187 Brett Lawrie (Oak - 3B, 2B)
Healthy
ADP: 208.2
CHG: 0.0
Depth: 3B-1
G AB R HR RBI SB AVG
2014 Season 70 259 27 12 38 0 .247
2015 Projections 125 490 65 17 59 9 .286
3 Year Average 101 385 47 11 44 7 .260
Outlook: There is a theory that says to pounce on post-hype prospects because that talent can still emerge. But, what if that prospect was overrated to begin with? Lawrie is only 25, but he has had more than 1,400 plate appearances in the major leagues and owns a career slash line of .265/.323/.426 and has had difficulty staying on the field. He is an impatient batter that does not get cheated on his swings, but possesses more gap power than over-the-fence power. Early in his career, he attempted steals, but had a poor conversion rate, so in 2014, he simply gave up trying. He has had reverse splits the last two seasons as he has done quite poorly against lefties while providing nearly all of his production against righties. Lawrie, who was afforded a fresh start after being traded to the A's in November, does qualify at both second and third base, and the numbers play better up the middle than they do at the corner.
189 Asdrubal Cabrera (TB - SS, 2B)
Healthy
ADP: 206.3
CHG: 0.0
Depth: SS-1
G AB R HR RBI SB AVG
2014 Season 146 553 74 14 61 10 .241
2015 Projections 144 556 71 15 62 10 .259
3 Year Average 142 539 70 15 64 9 .250
Outlook: The deadline deal that sent Cabrera to Washington from Cleveland didn't spark any sort of resurgence in his bat. Between the two stops, he ended up posting numbers very similar to his somewhat disappointing 2013 campaign: a batting average in the .240s, weak on-base percentage, solid power for a middle infielder and a handful of steals. His defense, never his calling card at shortstop, played much better at second base with the Nationals. Signed by the Rays as a free agent, he may see everyday at-bats between the middle-infield spots following the trade of Ben Zobrist and Yunel Escobar in January.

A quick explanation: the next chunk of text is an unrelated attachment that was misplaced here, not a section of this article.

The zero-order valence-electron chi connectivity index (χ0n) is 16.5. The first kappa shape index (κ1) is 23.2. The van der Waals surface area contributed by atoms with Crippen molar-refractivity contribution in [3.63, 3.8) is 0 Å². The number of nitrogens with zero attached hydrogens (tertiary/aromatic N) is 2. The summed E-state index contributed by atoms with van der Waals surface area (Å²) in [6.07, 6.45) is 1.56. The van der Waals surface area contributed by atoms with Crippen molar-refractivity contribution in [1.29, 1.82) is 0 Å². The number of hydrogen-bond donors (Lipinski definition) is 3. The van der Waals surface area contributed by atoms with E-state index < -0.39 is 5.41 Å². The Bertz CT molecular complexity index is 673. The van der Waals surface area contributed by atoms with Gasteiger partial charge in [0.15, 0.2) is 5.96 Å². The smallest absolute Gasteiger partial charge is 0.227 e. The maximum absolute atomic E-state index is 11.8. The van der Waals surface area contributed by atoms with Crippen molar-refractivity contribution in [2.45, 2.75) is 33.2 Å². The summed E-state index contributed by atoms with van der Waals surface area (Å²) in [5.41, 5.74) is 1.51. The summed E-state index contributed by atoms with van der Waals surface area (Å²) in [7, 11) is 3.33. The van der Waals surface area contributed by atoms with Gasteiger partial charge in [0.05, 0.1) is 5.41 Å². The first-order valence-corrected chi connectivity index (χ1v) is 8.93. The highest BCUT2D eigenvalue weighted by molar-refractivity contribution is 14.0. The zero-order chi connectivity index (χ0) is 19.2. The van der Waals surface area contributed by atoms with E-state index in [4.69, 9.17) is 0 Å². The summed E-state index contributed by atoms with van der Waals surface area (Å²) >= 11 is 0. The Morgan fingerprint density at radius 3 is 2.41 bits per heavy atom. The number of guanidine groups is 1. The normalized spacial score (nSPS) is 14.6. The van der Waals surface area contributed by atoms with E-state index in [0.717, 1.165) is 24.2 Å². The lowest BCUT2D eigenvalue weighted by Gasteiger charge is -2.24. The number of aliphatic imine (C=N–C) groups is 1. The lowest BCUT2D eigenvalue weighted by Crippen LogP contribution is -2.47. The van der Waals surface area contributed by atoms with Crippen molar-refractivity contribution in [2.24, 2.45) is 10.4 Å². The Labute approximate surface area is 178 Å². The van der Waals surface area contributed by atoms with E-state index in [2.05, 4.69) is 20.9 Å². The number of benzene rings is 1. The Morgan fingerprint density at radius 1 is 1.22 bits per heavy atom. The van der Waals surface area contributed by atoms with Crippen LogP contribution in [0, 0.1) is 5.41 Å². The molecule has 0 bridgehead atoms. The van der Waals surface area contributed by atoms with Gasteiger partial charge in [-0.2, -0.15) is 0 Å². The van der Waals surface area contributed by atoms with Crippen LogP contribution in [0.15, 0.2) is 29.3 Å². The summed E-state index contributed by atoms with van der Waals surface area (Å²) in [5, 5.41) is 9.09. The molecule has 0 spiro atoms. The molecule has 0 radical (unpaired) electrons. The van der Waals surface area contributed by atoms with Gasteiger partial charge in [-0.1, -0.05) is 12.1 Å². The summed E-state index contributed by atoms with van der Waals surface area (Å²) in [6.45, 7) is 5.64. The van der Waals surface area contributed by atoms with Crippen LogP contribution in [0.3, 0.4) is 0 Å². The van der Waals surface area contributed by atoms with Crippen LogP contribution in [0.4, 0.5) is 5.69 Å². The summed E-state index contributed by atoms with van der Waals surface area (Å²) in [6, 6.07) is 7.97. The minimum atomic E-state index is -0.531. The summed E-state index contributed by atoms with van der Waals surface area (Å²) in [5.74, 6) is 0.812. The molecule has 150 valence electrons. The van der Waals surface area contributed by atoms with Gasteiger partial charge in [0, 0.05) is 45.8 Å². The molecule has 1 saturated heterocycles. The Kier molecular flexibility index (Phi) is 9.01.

194 Jedd Gyorko (SD - 2B)
Healthy
ADP: 220.0
CHG: 0.0
Depth: 2B-2
G AB R HR RBI SB AVG
2014 Season 111 400 37 10 51 3 .210
2015 Projections 119 466 49 16 53 1 .223
3 Year Average 118 443 50 16 57 2 .230
Outlook: Gyorko endured a sophomore slump in conjunction with a Padres offense that was historically atrocious, as evidenced by his inability to break through the Mendoza Line until Aug. 17. The late-breaking development was aided by a bout with plantar fasciitis, which spurred a stay on the disabled for the majority of June and July. However, silver linings can be found after his return to action on July 28, as consistency slowly but surely returned at the plate. Although he managed just one long ball in September, he reached base safely in 21 of 25 contests, when he slashed .267/.365/.378 with a 14:19 BB:K in 90 at-bats. With 10 homers on the 2014 ledger, he fell well short of the standard set as a rookie (23 in 486 at-bats) just one year previous, but the 26-year-old second baseman has followed a power-laden campaign with a more patient approach to end his second season, suggesting that his entire repertoire could soon rumble to the surface.
202 Chris Owings (Ari - SS, 2B)
Healthy
ADP: 221.7
CHG: 0.0
Depth: 2B-1
G AB R HR RBI SB AVG
2014 Season 91 310 34 6 26 8 .261
2015 Projections 73 192 19 2 14 5 .255
3 Year Average 56 182 20 3 16 5 .264
Outlook: Owings earned a spot on the Diamondbacks' Opening Day roster and was the team's primary shortstop for the first three months of the season before left shoulder soreness derailed his rookie season. He returned to the roster in September and shifted to second base, starting 18 of 20 games before the injury shut him down for good. While the team insisted that the injury was merely a bruise, Owings had surgery to repair the labrum in his non-throwing shoulder in early October. The offensive production in Year 1 was a significant drop from his production at Triple-A Reno in 2013, but his numbers prior to the first instance of his shoulder woes in June (.277/.313/.458, six homers, 7-for-7 in stolen base opportunities) project favorably for a middle infielder over a complete season. If he's healthy when spring training begins, Owings' combination of power and speed will make him an intriguing sleeper in 2015.